As many of you know, I’m not only the CEO of a world-respected precious metals distributor. First and foremost, I’m the mother of seven children.
As a parent, I believe that it’s my responsibility to teach my children how to be financially responsible for themselves, and provide them the opportunity to set out on their own course, whatever that may be. Each one of my children is so very different from the other, and I expect that no two will have the same journey. Therefore, each of them must understand the financial landscape that they will be dealing with when the time comes.
According to a May 28, 2021, report by Fox Business, the core Personal Consumption Expenditures Index (PCE Index), which measures the prices paid for most goods and services, rose 3.1% from the prior year. This was the largest increase in at least 28 years. That same day, CNBC reported that the PCE Index is considered by Federal Reserve officials to be the best gauge for inflation—and that the increase is higher than they expected.
As inflation increases, the buying power of your cash savings decreases.
This idea is at the core of inflation: As the prices of goods and services go up, the spending power of your hard-earned money goes down. Every dollar gets stretched a little thinner, and the life’s savings you plan to leave to your children feels a little less helpful than you thought it would be.
For example, in 1940, my grandmother would have paid 33 cents for a dozen eggs. In 1975, that same dozen eggs would have cost my father 77 cents. And today? A dozen eggs will run you $1.63—nearly four times what my grandmother paid. Imagine leaving your hard-earned wealth to your children or grandchildren, hoping to give them a better future, and instead that money loses more than three quarters of its buying power in just a few decades.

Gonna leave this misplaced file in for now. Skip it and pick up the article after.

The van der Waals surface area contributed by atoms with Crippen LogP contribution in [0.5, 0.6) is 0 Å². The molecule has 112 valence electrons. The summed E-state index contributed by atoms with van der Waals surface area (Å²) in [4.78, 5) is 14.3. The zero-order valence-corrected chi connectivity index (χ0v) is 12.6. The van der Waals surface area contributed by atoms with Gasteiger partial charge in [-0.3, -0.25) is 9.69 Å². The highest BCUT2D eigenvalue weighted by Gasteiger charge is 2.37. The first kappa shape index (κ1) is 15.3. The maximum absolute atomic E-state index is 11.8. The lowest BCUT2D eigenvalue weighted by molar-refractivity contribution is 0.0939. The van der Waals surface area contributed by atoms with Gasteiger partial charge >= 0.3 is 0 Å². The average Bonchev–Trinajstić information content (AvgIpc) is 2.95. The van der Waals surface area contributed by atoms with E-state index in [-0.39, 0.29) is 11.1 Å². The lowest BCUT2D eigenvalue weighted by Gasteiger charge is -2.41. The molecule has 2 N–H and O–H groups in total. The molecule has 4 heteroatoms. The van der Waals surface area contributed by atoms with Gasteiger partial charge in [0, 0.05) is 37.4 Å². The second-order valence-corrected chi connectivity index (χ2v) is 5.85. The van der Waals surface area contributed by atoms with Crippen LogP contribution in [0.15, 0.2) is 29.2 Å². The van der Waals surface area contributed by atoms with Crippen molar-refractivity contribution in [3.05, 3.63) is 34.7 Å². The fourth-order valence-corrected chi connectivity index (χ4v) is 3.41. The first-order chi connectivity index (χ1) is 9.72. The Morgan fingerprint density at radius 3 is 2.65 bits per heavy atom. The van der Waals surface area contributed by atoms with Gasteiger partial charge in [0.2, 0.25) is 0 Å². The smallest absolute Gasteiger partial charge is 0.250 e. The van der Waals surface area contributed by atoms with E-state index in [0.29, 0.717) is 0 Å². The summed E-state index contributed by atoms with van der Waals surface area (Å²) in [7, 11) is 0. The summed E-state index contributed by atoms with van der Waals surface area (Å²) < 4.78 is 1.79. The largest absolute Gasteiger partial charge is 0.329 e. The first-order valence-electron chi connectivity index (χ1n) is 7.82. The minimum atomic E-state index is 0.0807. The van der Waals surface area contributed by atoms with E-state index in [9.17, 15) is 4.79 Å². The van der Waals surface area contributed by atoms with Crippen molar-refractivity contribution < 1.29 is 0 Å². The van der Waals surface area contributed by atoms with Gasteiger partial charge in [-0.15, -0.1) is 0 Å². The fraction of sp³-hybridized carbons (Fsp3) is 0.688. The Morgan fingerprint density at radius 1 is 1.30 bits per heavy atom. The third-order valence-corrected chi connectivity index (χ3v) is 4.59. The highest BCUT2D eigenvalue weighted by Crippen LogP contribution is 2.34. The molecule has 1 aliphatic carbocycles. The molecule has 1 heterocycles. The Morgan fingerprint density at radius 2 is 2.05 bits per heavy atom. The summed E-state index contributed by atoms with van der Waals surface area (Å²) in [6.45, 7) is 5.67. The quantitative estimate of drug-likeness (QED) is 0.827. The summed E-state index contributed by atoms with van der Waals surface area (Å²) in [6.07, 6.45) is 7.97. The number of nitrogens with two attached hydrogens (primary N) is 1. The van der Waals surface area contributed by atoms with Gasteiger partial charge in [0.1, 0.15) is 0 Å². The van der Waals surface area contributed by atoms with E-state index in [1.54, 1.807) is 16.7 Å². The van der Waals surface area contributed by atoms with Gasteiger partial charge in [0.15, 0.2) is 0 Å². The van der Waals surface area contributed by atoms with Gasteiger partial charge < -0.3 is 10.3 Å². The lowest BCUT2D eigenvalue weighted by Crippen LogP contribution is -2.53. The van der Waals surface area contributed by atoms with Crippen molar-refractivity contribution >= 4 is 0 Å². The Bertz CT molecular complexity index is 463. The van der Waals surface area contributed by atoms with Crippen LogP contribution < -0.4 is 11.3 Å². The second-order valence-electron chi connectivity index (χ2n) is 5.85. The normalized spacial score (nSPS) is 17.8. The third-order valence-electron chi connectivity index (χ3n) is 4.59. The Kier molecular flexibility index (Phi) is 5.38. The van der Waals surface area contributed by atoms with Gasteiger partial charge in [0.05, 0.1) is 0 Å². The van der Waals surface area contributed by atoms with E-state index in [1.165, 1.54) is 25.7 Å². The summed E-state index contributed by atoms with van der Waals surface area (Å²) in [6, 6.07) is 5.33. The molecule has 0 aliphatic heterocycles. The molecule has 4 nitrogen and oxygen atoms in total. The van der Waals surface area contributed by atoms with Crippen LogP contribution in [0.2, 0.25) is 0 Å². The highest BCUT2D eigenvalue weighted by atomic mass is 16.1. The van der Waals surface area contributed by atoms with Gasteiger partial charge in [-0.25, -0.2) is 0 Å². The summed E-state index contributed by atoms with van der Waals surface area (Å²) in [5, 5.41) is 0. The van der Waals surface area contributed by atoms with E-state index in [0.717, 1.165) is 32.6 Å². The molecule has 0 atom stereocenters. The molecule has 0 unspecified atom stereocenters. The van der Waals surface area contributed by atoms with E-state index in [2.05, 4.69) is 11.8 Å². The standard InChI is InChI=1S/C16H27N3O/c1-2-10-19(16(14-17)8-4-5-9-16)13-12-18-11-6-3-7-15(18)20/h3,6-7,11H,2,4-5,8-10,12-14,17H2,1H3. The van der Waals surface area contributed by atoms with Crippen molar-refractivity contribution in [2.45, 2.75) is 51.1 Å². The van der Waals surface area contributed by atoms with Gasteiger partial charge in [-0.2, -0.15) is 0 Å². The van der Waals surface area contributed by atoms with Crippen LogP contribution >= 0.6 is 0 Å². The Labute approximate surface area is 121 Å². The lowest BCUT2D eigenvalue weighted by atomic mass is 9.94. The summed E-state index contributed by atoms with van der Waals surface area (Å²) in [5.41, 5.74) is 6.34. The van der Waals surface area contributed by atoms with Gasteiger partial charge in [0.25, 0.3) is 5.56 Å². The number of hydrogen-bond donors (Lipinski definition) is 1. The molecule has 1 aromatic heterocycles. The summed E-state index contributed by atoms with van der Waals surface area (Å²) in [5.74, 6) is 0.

But if we can’t trust that our hard-earned cash will support the next generation, then what can we trust?
Over time, your hard-earned money loses its spending power.
Gold can be a reliable way to pass down generational wealth.
Over the last 20 years, gold has seen massive gains.
Time and again, we hear from clients who are looking for a way to not only hedge against inflation or other economic factors, but also to provide a physical way to pass wealth down to their children and grandchildren. Gold may be the answer to achieving both of these goals.
Gold, unlike the dollar, has increased over time, showing an ability to not only maintain but also grow its purchasing power and wealth potential.
And unlike the cash in your bank account, the gold you keep in your home can be privately handed down to your heirs when the time is right.
In 1940, the average price of gold was about $34/oz. If my grandmother had owned an ounce of gold and passed it down to my father, he could have sold it for about $161 in 1975. Today, that same ounce of gold could realize around $1,900/oz. That’s wealth protection!
Even if you had begun securing gold just 20 years ago, you could have benefited from gold’s track record of positive performance. And it’s never too late to start.
Gold allows you to literally hand your wealth to the next generation.
As a parent, I hold the financial well-being of my children as one of my top priorities. I want to do everything in my power to ensure that whatever the future holds, the sacrifices I’ve made on their behalf will have been worth it.
Physical gold provides us with the ability to literally (and most importantly, privately) hand down a portion of our wealth to our children and grandchildren. Another option to consider when building your legacy plan is holding gold within an IRA that can provide additional tax benefits for you and your children.
There are many ways to pass down generational wealth. As with your portfolio, I suggest you balance your approach with the power and privacy of precious metals.